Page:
Sand, Safari, Slow to get anywhere Sri Lanka

February 21, 2013 at 9:55 pm (Travel)

DSC_0158-001I seem to have lost my camera along with all my photos from Sri Lanka.  That’s why I haven’t written the blog until now.  Was kinda hoping my camera would turn up… but it hasn’t, so I will have to make do with Martin’s photos.  The camera did make it back to Germany and has been misplaced somewhere in this country.  Kicking myself that I didn’t at least load the photos straight away.

Sri Lanka was definitely an experience.  The country is simply beautiful and has a lot to offer but is somewhat lacking in infrastructure.  For example, we weren’t able to send any postcards because we simply didn’t find any, buses don’t really run to a schedule, trains may be delayed for two hours without any notice and hotels book your taxi and then take the majority of the profit.  The country did make up for this with its delicious food and smiling personalities.  I also loved being able to wear thongs every day!  (flip flops for you English people out there…)

After a mega transport transfer (Bus * tram * taxi * bus * bus * bus * plane * bus * shuttle * plane * taxi * train * taxi * taxi) we arrived safely at our first stop 27 hours later.

First we took a half day trip to Mihintale where it is believed that Buddhism was born in Sri Lanka.  This was a lovely first day introduction to Sri Lanka culture as it included tuk tuk driving, haggling for prices and our first tour of a historical site.  (Occasionally with me playing the second best tour guide offering translations for Martin)  The views from the Aradhana Gala were amazing.

DSC_0210-001The next day we visited the historical site of Anuradhapura, where we were actually staying.  Anuradhapura was the capital of the Sinhalese Kingdom from the 4th century until the beginning of the 11th and a very large historical site.  We decided, after much debate, to take a local guide for the day and avoid the US25 dollar UNESCO heritage site fee.  Unfortunately we weren’t able to see everything due to recent flooding and we’re not 100% sure if we really saw everything worth seeing.  However, we definitely saw enough of the historical site to make us feel the visit was worthwhile and we did not leave disappointed.  I particularly liked the moonstone and we spent the rest of the trip looking out for more and comparing them.  🙂

New Years Eve 2012 was definitely a day to remember.  First we shared a taxi with a lovely French couple down to Sigiriya, one of the highlights of the trip for me.  This massive rock, known as Lion Rock, was used as a palace between 477 and 495 by King Kashyapa.  He must have been a crazy man to build a palace on top of it if you ask me.  The outline of the rock was simply spectacular and the frescos of women with amazingly perky boobs were quite impressive too.  We paid thirty US dollars to visit the site (which we felt was OK for what we saw) , Sri Lankans in comparison, however, pay 40 cent.  Milk the tourist I say.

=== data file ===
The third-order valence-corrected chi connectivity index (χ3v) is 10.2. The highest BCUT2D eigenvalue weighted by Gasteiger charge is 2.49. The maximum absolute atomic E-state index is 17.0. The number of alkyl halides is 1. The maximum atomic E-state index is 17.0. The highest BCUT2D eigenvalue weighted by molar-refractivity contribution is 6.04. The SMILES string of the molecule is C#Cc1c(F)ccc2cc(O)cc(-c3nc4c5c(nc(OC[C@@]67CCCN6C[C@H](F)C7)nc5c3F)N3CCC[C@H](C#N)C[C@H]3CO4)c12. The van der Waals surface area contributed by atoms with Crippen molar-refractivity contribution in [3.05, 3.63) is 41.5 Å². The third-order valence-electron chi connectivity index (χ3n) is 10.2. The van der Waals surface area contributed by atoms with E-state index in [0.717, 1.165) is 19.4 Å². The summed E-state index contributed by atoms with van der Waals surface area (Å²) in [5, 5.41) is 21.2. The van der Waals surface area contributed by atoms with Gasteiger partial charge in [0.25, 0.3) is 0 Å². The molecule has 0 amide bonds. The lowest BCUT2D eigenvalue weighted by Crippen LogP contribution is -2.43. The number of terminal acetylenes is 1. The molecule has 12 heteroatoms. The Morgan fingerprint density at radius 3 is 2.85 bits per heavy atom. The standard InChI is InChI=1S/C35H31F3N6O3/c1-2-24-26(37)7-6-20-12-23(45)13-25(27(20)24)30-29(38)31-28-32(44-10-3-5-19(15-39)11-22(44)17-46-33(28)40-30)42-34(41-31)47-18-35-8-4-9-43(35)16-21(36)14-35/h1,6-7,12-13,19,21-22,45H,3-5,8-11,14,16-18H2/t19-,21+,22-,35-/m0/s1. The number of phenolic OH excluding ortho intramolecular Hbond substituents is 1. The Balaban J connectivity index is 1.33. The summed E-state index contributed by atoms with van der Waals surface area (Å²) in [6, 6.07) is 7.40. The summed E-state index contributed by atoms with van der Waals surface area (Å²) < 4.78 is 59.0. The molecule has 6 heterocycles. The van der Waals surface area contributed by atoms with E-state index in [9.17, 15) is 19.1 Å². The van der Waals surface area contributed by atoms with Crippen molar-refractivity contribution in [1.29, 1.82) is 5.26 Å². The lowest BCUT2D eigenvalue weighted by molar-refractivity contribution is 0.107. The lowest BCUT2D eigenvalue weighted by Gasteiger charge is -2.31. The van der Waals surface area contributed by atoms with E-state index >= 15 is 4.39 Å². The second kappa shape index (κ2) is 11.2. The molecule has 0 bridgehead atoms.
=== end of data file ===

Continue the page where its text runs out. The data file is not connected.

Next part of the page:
DSC_0288Straight after Martin and I travelled to Dambulla to visit the Golden Temple.  This temple was very impressive as it was a series of five caves filled with lots of statutes and paintings.  Every piece of the wall including the ceiling was covered in decoration and the amount of Buddha statues did feel a tad obsessive.  Next we took our first bus ride to Kandy.

We welcomed in the new year in a backpacking bar that Martin found recommended in his guide book.  I was amazed that we were able to stay awake until midnight after such an action packed day.  We danced with the locals, watched the Sri Lankan version of fireworks and had a lovely stress free New Years.

Stress free isn’t quite how I can describe our visit to The Temple of the Sacred Tooth the next day.  I am not sure how I can put this experience into words.  The temple was absolutely heaving with people, with pilgrims, desperate to show their respect.  We were pushed, we were shoved, we were squashed.  I never been anywhere so crowded or anywhere where the people behind you got up so close.  I had some woman’s rather large stomach in the nape of my back.  It was absolutely insane and at the same time made a rather big visual and physical impact on both of us.  Respect for one another, calmness and finding enlightenment were far from what we experienced during our visit.